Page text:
Silicon Valley Watcher - Former FT journalist Tom Foremski reporting from the intersection of technology and media

Glassdoor Study: Big Gender Gap In Key Tech Salaries

Posted by Tom Foremski - November 15, 2016

Genderpaygap

Robert Hohman, CEO of  Glassdoor announces gender pay gap study at Stanford University

Many US tech jobs show high levels of gender pay discrimination, well above other professions reports online jobs site Glassdoor in a study of more than 500,000 salaries.

The report listed the widest gender pay gap as 28% for computer programmer, 16% for game artists, 15% for information security specialists, 11% for software architects, and 10% for SEO strategist. A further 11 jobs were singled out for gender pay gaps, the lowest 2% for hardware engineers.


For 12 of the 16 job titles the gender gap was well above the national average across all types of jobs  highlighting the size gender pay gap in tech jobs.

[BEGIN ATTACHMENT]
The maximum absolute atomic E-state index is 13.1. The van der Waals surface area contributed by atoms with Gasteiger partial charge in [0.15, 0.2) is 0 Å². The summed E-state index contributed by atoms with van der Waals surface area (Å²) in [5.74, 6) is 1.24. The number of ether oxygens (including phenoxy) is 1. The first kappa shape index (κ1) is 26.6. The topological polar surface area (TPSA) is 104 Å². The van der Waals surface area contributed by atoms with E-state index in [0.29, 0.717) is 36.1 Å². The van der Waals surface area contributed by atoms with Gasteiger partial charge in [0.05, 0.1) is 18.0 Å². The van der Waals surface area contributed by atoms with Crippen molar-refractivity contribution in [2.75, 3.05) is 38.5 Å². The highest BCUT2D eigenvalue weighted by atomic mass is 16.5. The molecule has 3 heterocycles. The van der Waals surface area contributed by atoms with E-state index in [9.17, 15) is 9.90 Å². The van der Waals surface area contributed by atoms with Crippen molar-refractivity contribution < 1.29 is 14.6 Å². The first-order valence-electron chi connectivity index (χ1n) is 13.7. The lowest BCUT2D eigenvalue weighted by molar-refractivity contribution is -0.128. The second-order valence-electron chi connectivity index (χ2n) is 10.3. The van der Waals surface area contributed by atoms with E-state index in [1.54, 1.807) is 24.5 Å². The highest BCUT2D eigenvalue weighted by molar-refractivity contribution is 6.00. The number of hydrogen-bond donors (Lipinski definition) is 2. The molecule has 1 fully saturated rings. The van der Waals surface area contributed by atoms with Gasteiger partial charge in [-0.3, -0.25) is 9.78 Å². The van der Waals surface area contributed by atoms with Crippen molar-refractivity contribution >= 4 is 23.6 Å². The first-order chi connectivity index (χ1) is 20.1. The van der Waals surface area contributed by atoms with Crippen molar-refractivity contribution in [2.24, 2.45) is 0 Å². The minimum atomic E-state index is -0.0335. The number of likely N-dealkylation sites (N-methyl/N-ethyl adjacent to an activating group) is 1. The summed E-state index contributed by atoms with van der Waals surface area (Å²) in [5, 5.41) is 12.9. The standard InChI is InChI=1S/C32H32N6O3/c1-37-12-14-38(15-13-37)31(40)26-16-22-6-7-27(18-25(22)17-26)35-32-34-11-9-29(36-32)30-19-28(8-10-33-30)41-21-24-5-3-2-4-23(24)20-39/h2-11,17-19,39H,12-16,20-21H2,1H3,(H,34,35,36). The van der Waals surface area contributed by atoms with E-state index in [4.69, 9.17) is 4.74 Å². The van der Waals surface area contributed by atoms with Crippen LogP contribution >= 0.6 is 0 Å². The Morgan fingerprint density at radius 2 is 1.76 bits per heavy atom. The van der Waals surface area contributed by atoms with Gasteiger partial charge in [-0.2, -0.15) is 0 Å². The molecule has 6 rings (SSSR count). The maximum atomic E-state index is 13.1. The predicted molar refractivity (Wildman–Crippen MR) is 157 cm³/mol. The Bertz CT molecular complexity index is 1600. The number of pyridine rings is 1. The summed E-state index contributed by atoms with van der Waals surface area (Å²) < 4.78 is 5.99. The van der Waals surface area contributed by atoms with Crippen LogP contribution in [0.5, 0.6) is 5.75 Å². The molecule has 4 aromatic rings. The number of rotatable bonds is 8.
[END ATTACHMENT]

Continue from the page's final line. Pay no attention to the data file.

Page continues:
Andrew Chamberlain, Chief Economist for Glassdoor said,"The majority of the tech roles we examined for this analysis had male-female pay gaps well above the U.S. average--even after we accounted for differences in age, education, experience, and other important factors."

Chamberlain could give no explanation for why the gender gap exists in tech jobs.

"While there is no one simple solution to the gender pay gap in tech, we are committed to working to close the gender pay gap through greater pay transparency."

Chamberlain points to a welcome overall trend: the gender pay gap has narrowed from 41% in the 1950s to to 24% today.

Glassdoor is encouraging employers to use its statistical models on their payroll data to compare "apples-with-apples" and uncover any gender bias. The statistical models have been refined to account for many job factors such as experience, seniority, etc so that gender is the only factor left.

Foremski’s Take: What's missing from the data is the numbers of females and males in each job. Gender bias is not just seen in salary data but also in hiring levels. It would be interesting to see those numbers and it would certainly be compatible with Glassdoor's campaigns for greater workplace transparency.

But creating diversity in the workplace is difficult because employers legally cannot hire based on any qualities of diversity such as color, gender, sexual preference, etc. Hiring the best person for the job is the only legal requirement.

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